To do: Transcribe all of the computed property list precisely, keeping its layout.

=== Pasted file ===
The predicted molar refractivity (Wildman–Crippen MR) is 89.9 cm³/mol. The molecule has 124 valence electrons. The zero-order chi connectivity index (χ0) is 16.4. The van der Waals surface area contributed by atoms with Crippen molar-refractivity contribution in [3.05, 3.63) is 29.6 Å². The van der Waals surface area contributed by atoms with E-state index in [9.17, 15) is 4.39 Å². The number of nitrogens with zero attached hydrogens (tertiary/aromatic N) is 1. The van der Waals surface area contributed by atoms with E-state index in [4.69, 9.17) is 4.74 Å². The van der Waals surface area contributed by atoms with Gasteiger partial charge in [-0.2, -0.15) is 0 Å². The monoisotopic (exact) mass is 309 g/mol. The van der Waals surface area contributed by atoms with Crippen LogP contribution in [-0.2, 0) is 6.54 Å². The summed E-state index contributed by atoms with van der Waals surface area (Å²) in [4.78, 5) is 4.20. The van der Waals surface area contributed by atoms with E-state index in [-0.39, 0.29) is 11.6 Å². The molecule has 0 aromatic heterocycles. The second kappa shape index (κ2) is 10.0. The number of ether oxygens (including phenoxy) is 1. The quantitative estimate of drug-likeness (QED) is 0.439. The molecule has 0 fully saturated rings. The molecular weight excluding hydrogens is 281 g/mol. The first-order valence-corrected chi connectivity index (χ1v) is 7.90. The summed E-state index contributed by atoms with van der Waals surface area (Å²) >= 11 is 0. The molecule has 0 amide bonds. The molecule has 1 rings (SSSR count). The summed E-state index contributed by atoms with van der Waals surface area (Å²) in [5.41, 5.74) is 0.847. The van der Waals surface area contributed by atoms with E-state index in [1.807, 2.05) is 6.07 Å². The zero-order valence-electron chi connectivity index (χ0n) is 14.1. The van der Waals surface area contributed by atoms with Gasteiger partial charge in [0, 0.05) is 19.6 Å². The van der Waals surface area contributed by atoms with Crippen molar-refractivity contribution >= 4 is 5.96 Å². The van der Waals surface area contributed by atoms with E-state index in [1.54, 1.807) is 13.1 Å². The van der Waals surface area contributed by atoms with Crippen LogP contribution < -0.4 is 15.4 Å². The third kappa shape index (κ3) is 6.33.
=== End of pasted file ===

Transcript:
The predicted molar refractivity (Wildman–Crippen MR) is 89.9 cm³/mol. The molecule has 124 valence electrons. The zero-order chi connectivity index (χ0) is 16.4. The van der Waals surface area contributed by atoms with Crippen molar-refractivity contribution in [3.05, 3.63) is 29.6 Å². The van der Waals surface area contributed by atoms with E-state index in [9.17, 15) is 4.39 Å². The number of nitrogens with zero attached hydrogens (tertiary/aromatic N) is 1. The van der Waals surface area contributed by atoms with E-state index in [4.69, 9.17) is 4.74 Å². The van der Waals surface area contributed by atoms with Gasteiger partial charge in [-0.2, -0.15) is 0 Å². The monoisotopic (exact) mass is 309 g/mol. The van der Waals surface area contributed by atoms with Crippen LogP contribution in [-0.2, 0) is 6.54 Å². The summed E-state index contributed by atoms with van der Waals surface area (Å²) in [4.78, 5) is 4.20. The van der Waals surface area contributed by atoms with E-state index in [-0.39, 0.29) is 11.6 Å². The molecule has 0 aromatic heterocycles. The second kappa shape index (κ2) is 10.0. The number of ether oxygens (including phenoxy) is 1. The quantitative estimate of drug-likeness (QED) is 0.439. The molecule has 0 fully saturated rings. The molecular weight excluding hydrogens is 281 g/mol. The first-order valence-corrected chi connectivity index (χ1v) is 7.90. The summed E-state index contributed by atoms with van der Waals surface area (Å²) >= 11 is 0. The molecule has 0 amide bonds. The molecule has 1 rings (SSSR count). The summed E-state index contributed by atoms with van der Waals surface area (Å²) in [5.41, 5.74) is 0.847. The van der Waals surface area contributed by atoms with E-state index in [1.807, 2.05) is 6.07 Å². The zero-order valence-electron chi connectivity index (χ0n) is 14.1. The van der Waals surface area contributed by atoms with Gasteiger partial charge in [0, 0.05) is 19.6 Å². The van der Waals surface area contributed by atoms with Crippen molar-refractivity contribution >= 4 is 5.96 Å². The van der Waals surface area contributed by atoms with E-state index in [1.54, 1.807) is 13.1 Å². The van der Waals surface area contributed by atoms with Crippen LogP contribution < -0.4 is 15.4 Å². The third kappa shape index (κ3) is 6.33.